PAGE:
Interesting. I have a 2.2# claw anchor that I never use. Might try dropping it off the stern next time I practice anchoring. See if it drags and when it does, will it dampen my swing enough to not worry. Might not, but one never knows until one tries.
 
Feb 5, 2004
3,934
Tartan 3800 Westport, MA
will it dampen my swing enough to not worry.
The more important question is, why would you want to dampen your swing? I'm puzzled.

I always anchor when I'm out. I have NEVER seen anyone with fore and aft anchors, and I don't think it's a very good idea in an event.
 

Brian D

Moderator
Feb 17, 2006
4,531
Lancer 27PS MCB Camp Pendleton KF6BL
As you cheer on your anchor...

Swing to the left, swing to the right, stand up sit down, bite, bite, bite. ( or is that a golfer whose ball just rolled by the hole?)

More for comfort I guess. Granted swinging on the hook does give different views. LOL
 
Jul 27, 2011
3,364
Bavaria 38E Alamitos Bay
The more important question is, why would you want to dampen your swing? I'm puzzled.

I always anchor when I'm out. I have NEVER seen anyone with fore and aft anchors, and I don't think it's a very good idea in an event.
Come to California sometime and you'll see a lot of it.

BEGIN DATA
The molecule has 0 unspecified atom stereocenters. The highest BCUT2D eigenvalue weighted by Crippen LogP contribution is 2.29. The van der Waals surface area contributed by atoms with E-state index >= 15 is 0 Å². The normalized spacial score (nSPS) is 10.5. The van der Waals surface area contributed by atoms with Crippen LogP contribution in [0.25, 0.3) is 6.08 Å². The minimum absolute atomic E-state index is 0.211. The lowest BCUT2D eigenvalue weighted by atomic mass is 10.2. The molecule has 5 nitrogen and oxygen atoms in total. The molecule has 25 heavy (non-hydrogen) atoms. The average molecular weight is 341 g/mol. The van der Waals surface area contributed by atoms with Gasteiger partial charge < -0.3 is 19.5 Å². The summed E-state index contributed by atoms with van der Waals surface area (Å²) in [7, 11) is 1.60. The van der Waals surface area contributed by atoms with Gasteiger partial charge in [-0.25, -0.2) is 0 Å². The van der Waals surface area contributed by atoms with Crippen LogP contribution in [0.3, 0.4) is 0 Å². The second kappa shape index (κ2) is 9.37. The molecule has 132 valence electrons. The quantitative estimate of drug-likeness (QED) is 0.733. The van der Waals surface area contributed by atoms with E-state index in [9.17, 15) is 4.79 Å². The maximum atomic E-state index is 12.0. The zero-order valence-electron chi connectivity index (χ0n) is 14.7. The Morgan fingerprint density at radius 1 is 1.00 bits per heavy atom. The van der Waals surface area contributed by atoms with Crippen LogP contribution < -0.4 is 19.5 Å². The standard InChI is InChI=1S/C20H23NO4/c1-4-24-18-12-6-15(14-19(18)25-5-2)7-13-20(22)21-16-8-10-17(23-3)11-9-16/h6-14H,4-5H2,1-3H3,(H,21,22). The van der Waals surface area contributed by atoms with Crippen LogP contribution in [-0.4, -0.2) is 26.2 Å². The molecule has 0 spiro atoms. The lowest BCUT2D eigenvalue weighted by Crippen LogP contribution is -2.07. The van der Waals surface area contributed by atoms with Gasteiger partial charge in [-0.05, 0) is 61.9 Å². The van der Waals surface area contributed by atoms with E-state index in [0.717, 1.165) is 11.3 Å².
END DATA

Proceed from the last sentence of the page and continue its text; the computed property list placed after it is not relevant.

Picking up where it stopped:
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Oct 19, 2017
5,058
O'Day 19 Littleton, NH
The more important question is, why would you want to dampen your swing? I'm puzzled.

I always anchor when I'm out. I have NEVER seen anyone with fore and aft anchors, and I don't think it's a very good idea in an event.
Granted, I don't have a lot of experience anchoring in different environments. Most of my experience is overnight oceanside bay anchoring where the anchorage is open and either we were alone or the anchorage was well established as a good anchorage. We did set a stern anchor once, in a river, I think, where the winds were affected by the shore. The problem with such an anchorage is that there may be periods of slack water, say when the incoming tide meets the out following river, and eddying currents and inconsistent micro fingers of wind can cause nearby boats to swing out of synch. In our case, we didn't want to swing into a shoal nearby. Weather, local water conditions and geography, as well as traffic all play a part in what you decide to do. I've not been on a boat that swung a lot at anchor, but I've seen them. You never know who your anchor neighbor might be until the weather comes up. Then, you don't want to have to move.